A New Chapter in Taiwan

Now that the DPP has been replaced by the KMT in Taiwan, the stage is set for a stronger friendship with the United States, the consolidation of democracy in East Asia and continued stability in the region.

ON MARCH 22, the opposition Kuomingtang (KMT) scored a resounding victory over the incumbent Democratic Progressive Party (DPP) in the Taiwan presidential elections. This historic event marks a key moment in Taiwan's transition from a young to a mature democracy, particularly once the reins of power are returned to the KMT, which has spent the last eight years in opposition. President-elect Ma Ying-jeou won with a 17 percent margin, signaling the voters' discontent with the past eight years of DPP rule in which Taiwan's economy lagged behind the region, the president was tarnished by corruption scandals and Taiwan's international relations suffered. To Beijing's delight, the two referenda proposing Taiwan join the UN also failed to pass, signaling a complete repudiation of President Chen Shui-bian and the DPP.

Ma Ying-jeou's presidency presents a historic opportunity for tangible improvement in cross-straits relations, as well as Taiwan-U.S. relations.


The Election Results

MA YING-JEOU'S victory represents a shift in the political landscape of Taiwan, signaling the rise of moderate and pragmatic policies and international relations. During his campaign, Ma pledged "three no's": no unification, no independence and no use of force. Focusing on the domestic economy and strengthening relations with China and major countries, Ma stood in opposition to Chen Shui-bian's ideological "identity politics" which created ethnic tensions, needlessly provoked China and strained relations with the United States and Japan. Ma's landslide victory established that the electorate is not worried that he will "sell out" Taiwan to China, and that the peaceful status quo is preferable to either unification with the PRC or "Taiwan independence."

Following the Presidential inauguration on May 20, Ma's honeymoon will be short, with voters fed up with eight years of economic stagnation and political infighting within the DPP. President-elect Ma has promised economic growth, new infrastructure projects and reduced unemployment. He will have to quickly demonstrate that he can get things done.

To do that, Ma will have to carefully manage his allies in the Legislative Yuan, where the KMT holds 81 of the 113 seats. There is some risk that the KMT will be seen by the public as exercising absolute control and not accountable to the electorate, harking back to the decades of one-party rule and marshal law following the KMT's defeat at the hands of the Communists in 1949. Taiwanese voters in 2011 will enthusiastically support the opposition if the KMT becomes a bully or is tarnished by corruption scandals. A KMT insider said that the most important qualification for obtaining a position in the new government is high ethical standards and a strong reputation for honesty. Ma Ying-jeou's reputation as a clean politician was an important asset in his run for office as the KMT seeks to shake its historical image as a corrupt and autocratic organization.

Likewise, the KMT's treatment of outgoing president Chen Shui-bian will be closely watched. President Chen faces criminal charges of embezzlement, while his wife and son-in-law have cases currently on appeal. The Taiwanese constitution does not protect a former president from prosecution, and some KMT lawmakers might be tempted to seek revenge on President Chen. Ma Ying-jeou can not forestall a trial as the president does not have the power to pardon until after a conviction has been made. A bitter trial will prevent reconciliation and any likelihood that the DPP will be a constructive loyal opposition in Ma's first term. Furthermore, perceptions of persecution of a former president could have a chilling effect on other countries that are transitioning to democracy. The new president will have to strike a balance between protecting Taiwan's rule of law with the KMT's and the island's image.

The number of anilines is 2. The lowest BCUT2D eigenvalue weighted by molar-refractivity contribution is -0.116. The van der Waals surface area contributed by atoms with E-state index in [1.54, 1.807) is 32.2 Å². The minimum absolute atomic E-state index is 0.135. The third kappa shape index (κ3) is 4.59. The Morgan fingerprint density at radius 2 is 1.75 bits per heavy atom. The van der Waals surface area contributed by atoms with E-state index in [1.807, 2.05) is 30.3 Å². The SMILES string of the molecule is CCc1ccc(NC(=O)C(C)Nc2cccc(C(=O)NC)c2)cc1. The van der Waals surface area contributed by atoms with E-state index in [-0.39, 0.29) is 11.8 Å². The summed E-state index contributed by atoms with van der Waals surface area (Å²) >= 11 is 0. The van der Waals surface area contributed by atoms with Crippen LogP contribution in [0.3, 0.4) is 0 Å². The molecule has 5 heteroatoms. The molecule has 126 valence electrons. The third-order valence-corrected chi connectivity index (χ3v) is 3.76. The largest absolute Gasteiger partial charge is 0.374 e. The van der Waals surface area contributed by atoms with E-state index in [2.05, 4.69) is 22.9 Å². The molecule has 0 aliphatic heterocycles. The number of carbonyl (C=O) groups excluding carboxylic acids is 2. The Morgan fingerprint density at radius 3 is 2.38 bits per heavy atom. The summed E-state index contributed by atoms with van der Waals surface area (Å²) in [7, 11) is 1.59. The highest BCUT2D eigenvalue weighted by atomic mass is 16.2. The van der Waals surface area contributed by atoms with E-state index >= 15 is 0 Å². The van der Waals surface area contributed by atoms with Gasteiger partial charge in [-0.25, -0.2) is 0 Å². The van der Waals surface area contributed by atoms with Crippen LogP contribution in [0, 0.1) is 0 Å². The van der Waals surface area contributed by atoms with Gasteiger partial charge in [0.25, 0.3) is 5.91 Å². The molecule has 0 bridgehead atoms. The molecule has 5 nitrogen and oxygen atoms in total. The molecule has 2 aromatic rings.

Ma's strategy to engage the mainland using the "one China, different interpretations" model provides a gateway for talks with China. At a post-election press conference, Ma said, "we are trying to adopt a middle of the road, mutual non-denial agreement; that is, we won't deny their existence but we cannot recognize them. . . ." This construct will enable Ma to follow up on domestic economic investments by building economic links with the mainland. Direct flights and cargo services are a high priority, as is reducing investment restrictions on Taiwanese companies, opening financial markets and increasing tourism.

Once economic issues are addressed, political détente is the next objective, and ultimately military confidence building measures and potentially even a peace treaty.


Implications for China

OUTCOME OF the election and failure of the referenda is the ideal outcome for Beijing and undoubtedly a relief for China's Taiwan-watchers. It is expected that Chinese officials will shift their strategy towards Taiwan from one of crisis management to a new "opportunity management." However, China's political ship of state is ponderous at best and will move very cautiously. An important question is whether China can capitalize on the new government in Taipei, particularly when faced with difficult internal political challenges throughout China. Furthermore, there are strong lobbies within China that will still seek to subjugate Taiwan and force a unification agenda or play up a "Taiwan independence" threat that may no longer be there. Likewise, there will be a temptation for Beijing to have high expectations that Ma will make concessions to the PRC and support moves that bolster China's claims of sovereignty. It would be a mistake to underestimate Ma's "Taiwaneseness" and clear motivations to protect Taiwan's current status quo.